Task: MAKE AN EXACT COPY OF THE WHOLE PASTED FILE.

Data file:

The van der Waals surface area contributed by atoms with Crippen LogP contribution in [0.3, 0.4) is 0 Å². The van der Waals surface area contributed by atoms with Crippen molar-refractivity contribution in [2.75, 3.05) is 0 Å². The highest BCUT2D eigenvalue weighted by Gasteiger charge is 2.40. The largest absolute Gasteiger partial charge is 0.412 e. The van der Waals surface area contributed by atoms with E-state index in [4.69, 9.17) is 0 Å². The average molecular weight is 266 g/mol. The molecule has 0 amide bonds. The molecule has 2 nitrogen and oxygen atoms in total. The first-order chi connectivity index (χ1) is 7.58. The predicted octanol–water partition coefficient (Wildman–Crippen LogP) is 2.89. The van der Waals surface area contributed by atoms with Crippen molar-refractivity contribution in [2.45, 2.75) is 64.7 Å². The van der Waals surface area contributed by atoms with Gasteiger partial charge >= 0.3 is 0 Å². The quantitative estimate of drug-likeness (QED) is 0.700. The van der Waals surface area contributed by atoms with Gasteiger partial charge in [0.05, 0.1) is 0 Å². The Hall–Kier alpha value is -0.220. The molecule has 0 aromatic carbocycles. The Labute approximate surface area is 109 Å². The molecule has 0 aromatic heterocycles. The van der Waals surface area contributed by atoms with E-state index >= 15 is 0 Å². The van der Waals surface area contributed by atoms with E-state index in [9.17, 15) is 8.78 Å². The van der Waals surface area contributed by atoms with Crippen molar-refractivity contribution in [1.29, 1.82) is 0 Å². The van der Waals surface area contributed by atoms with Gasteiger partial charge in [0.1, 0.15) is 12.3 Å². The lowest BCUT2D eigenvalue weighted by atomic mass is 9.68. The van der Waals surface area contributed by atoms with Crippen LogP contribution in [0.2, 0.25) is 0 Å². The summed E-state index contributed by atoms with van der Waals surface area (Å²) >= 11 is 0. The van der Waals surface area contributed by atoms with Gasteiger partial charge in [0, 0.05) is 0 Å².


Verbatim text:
The van der Waals surface area contributed by atoms with Crippen LogP contribution in [0.3, 0.4) is 0 Å². The van der Waals surface area contributed by atoms with Crippen molar-refractivity contribution in [2.75, 3.05) is 0 Å². The highest BCUT2D eigenvalue weighted by Gasteiger charge is 2.40. The largest absolute Gasteiger partial charge is 0.412 e. The van der Waals surface area contributed by atoms with E-state index in [4.69, 9.17) is 0 Å². The average molecular weight is 266 g/mol. The molecule has 0 amide bonds. The molecule has 2 nitrogen and oxygen atoms in total. The first-order chi connectivity index (χ1) is 7.58. The predicted octanol–water partition coefficient (Wildman–Crippen LogP) is 2.89. The van der Waals surface area contributed by atoms with Crippen molar-refractivity contribution in [2.45, 2.75) is 64.7 Å². The van der Waals surface area contributed by atoms with Gasteiger partial charge >= 0.3 is 0 Å². The quantitative estimate of drug-likeness (QED) is 0.700. The van der Waals surface area contributed by atoms with Gasteiger partial charge in [0.05, 0.1) is 0 Å². The Hall–Kier alpha value is -0.220. The molecule has 0 aromatic carbocycles. The Labute approximate surface area is 109 Å². The molecule has 0 aromatic heterocycles. The van der Waals surface area contributed by atoms with E-state index >= 15 is 0 Å². The van der Waals surface area contributed by atoms with E-state index in [9.17, 15) is 8.78 Å². The van der Waals surface area contributed by atoms with Crippen molar-refractivity contribution in [1.29, 1.82) is 0 Å². The van der Waals surface area contributed by atoms with Gasteiger partial charge in [0.1, 0.15) is 12.3 Å². The lowest BCUT2D eigenvalue weighted by atomic mass is 9.68. The van der Waals surface area contributed by atoms with Crippen LogP contribution in [0.2, 0.25) is 0 Å². The summed E-state index contributed by atoms with van der Waals surface area (Å²) >= 11 is 0. The van der Waals surface area contributed by atoms with Gasteiger partial charge in [0, 0.05) is 0 Å².